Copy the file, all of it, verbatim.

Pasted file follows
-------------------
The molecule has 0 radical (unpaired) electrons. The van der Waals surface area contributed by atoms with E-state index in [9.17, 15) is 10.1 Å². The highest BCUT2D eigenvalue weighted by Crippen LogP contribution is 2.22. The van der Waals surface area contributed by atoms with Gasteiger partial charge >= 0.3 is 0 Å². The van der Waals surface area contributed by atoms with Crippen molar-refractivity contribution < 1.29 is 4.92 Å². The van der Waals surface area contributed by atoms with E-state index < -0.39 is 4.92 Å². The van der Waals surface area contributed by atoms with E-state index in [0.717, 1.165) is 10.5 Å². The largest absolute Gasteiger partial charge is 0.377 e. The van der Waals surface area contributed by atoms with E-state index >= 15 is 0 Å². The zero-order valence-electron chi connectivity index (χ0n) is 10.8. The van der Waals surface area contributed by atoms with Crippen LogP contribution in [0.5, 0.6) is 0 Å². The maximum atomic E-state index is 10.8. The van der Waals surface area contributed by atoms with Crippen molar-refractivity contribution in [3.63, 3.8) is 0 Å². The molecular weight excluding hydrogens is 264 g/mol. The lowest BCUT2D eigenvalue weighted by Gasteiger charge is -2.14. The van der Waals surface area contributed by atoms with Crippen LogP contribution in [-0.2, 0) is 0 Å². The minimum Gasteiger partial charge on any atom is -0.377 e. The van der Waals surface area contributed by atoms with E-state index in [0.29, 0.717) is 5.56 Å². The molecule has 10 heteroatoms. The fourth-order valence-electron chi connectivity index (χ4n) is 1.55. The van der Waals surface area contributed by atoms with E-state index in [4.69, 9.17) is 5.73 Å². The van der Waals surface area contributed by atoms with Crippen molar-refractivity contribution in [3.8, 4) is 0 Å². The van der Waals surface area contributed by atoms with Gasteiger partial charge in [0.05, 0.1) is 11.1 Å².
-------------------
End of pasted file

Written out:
The molecule has 0 radical (unpaired) electrons. The van der Waals surface area contributed by atoms with E-state index in [9.17, 15) is 10.1 Å². The highest BCUT2D eigenvalue weighted by Crippen LogP contribution is 2.22. The van der Waals surface area contributed by atoms with Gasteiger partial charge >= 0.3 is 0 Å². The van der Waals surface area contributed by atoms with Crippen molar-refractivity contribution < 1.29 is 4.92 Å². The van der Waals surface area contributed by atoms with E-state index < -0.39 is 4.92 Å². The van der Waals surface area contributed by atoms with E-state index in [0.717, 1.165) is 10.5 Å². The largest absolute Gasteiger partial charge is 0.377 e. The van der Waals surface area contributed by atoms with E-state index >= 15 is 0 Å². The zero-order valence-electron chi connectivity index (χ0n) is 10.8. The van der Waals surface area contributed by atoms with Crippen LogP contribution in [0.5, 0.6) is 0 Å². The maximum atomic E-state index is 10.8. The van der Waals surface area contributed by atoms with Crippen molar-refractivity contribution in [3.63, 3.8) is 0 Å². The molecular weight excluding hydrogens is 264 g/mol. The lowest BCUT2D eigenvalue weighted by Gasteiger charge is -2.14. The van der Waals surface area contributed by atoms with Crippen LogP contribution in [-0.2, 0) is 0 Å². The minimum Gasteiger partial charge on any atom is -0.377 e. The van der Waals surface area contributed by atoms with E-state index in [0.29, 0.717) is 5.56 Å². The molecule has 10 heteroatoms. The fourth-order valence-electron chi connectivity index (χ4n) is 1.55. The van der Waals surface area contributed by atoms with E-state index in [4.69, 9.17) is 5.73 Å². The van der Waals surface area contributed by atoms with Crippen molar-refractivity contribution in [3.8, 4) is 0 Å². The van der Waals surface area contributed by atoms with Gasteiger partial charge in [0.05, 0.1) is 11.1 Å².